The OU meteorology department “does not condone or encourage storm chasing by students,” except as part of field missions. “Anyone who chooses to chase storms does so at their own risk and should not imply that their activities are connected with the University,” its website says.

In interviews, five friends of Brooks, Nair and Short described their passion for the atmosphere and dedication to communicating weather information to help keep people safe. The friends spoke on the condition of anonymity because they said they did not feel comfortable talking publicly during a moment of tragedy.

Brooks came to Oklahoma from Evansville, Ind. In addition to loving the weather, he was an avid gamer and aviation enthusiast. A forecaster before he was a storm chaser, Brooks covered regular shifts with the Oklahoma Weather Lab, a student-run weather service.

Nair hailed from Denton, Tex. His smile was frequently seen while he was delivering the forecast on OU Nightly, a daily news program produced by the school. Nair was recently elected to be an officer for the OU’s local chapter of the American Meteorological Society (AMS).

Short came to OU from Grayslake, Ill. An Eagle Scout and National Honor Society member, he participated in the OU Weather Lab, and was also recently elected as an officer of the OU AMS chapter. He was always ready with a hilarious pop culture reference. His specialty was winter weather forecasting.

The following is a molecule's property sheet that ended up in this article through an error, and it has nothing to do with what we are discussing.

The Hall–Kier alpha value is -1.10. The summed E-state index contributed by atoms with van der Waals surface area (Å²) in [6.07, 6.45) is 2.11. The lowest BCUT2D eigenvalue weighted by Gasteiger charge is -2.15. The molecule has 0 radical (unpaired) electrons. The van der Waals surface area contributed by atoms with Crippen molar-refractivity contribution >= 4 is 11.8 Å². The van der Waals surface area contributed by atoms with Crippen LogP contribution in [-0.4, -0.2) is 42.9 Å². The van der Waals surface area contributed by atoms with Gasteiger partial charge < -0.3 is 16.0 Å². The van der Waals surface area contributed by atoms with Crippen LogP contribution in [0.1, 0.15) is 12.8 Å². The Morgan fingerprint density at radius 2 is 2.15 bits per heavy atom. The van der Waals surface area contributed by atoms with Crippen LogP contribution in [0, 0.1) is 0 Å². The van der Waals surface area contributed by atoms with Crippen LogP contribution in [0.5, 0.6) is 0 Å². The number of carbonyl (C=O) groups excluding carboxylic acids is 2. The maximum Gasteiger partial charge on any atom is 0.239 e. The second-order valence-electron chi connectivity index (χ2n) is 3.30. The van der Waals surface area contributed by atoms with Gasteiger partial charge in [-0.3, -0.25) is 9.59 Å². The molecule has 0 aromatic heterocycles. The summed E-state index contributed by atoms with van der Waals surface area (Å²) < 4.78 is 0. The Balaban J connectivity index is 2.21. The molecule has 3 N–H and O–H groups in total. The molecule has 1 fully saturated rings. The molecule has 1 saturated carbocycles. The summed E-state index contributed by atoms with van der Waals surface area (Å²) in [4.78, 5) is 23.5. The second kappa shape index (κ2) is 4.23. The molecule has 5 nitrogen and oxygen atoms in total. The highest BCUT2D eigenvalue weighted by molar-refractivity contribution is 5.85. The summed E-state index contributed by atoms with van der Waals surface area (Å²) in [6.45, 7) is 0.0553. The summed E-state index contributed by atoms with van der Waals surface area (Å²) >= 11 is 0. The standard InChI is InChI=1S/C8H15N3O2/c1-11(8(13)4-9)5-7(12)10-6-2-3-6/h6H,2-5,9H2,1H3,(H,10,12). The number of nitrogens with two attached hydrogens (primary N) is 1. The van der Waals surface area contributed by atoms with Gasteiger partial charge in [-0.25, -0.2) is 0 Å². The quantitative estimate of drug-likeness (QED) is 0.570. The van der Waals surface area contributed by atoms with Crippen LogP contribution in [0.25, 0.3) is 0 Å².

The three were particularly well-known for always being there to help their peers. In the words of one grief-stricken friend, “their presence lit up the building.”

Brooks, Nair and Short were part of the tightknit Met Crew Chase team, a group of student chasers. One friend pointed to how a chance encounter with Timmer — an OU graduate — helped bring them together.

While sledding after a big storm snowed them in early last year, Timmer convinced them to form the group. Timmer still has their sticker on his chase vehicle. It was given to him by the trio in spring 2021.

“These students are close to my heart and a shining light in the weather community. Words cannot describe the sadness,” Timmer tweeted.

The gut-wrenching news of their early passing has rocked OU and the weather community.

“Drake, Nic, and Gavin were united in a shared passion,” OU’s president Joseph Harroz wrote in an email to the local community Sunday morning. “As we grieve this immeasurable and profound loss, we also remember the root of their chosen calling, which was to help others.”

The Norman office of the National Weather Service — located at OU — dedicated a weather balloon launch to the three and numerous others followed suit including those in Rapid City, S.D., New Orleans, Atlanta and Morehead City, N.C.

“I keep thinking about what a lovely gesture it was: Sending these three young men’s names soaring into the atmosphere that they admired,” tweeted Robin Tanamachi, a professor of atmospheric science at Purdue University.

The hashtag #RIPOU3 on Twitter has filled with remembrance of the students. Condolences have come from across the weather world, ranging from academia to government and major organizations such as AccuWeather and AMS.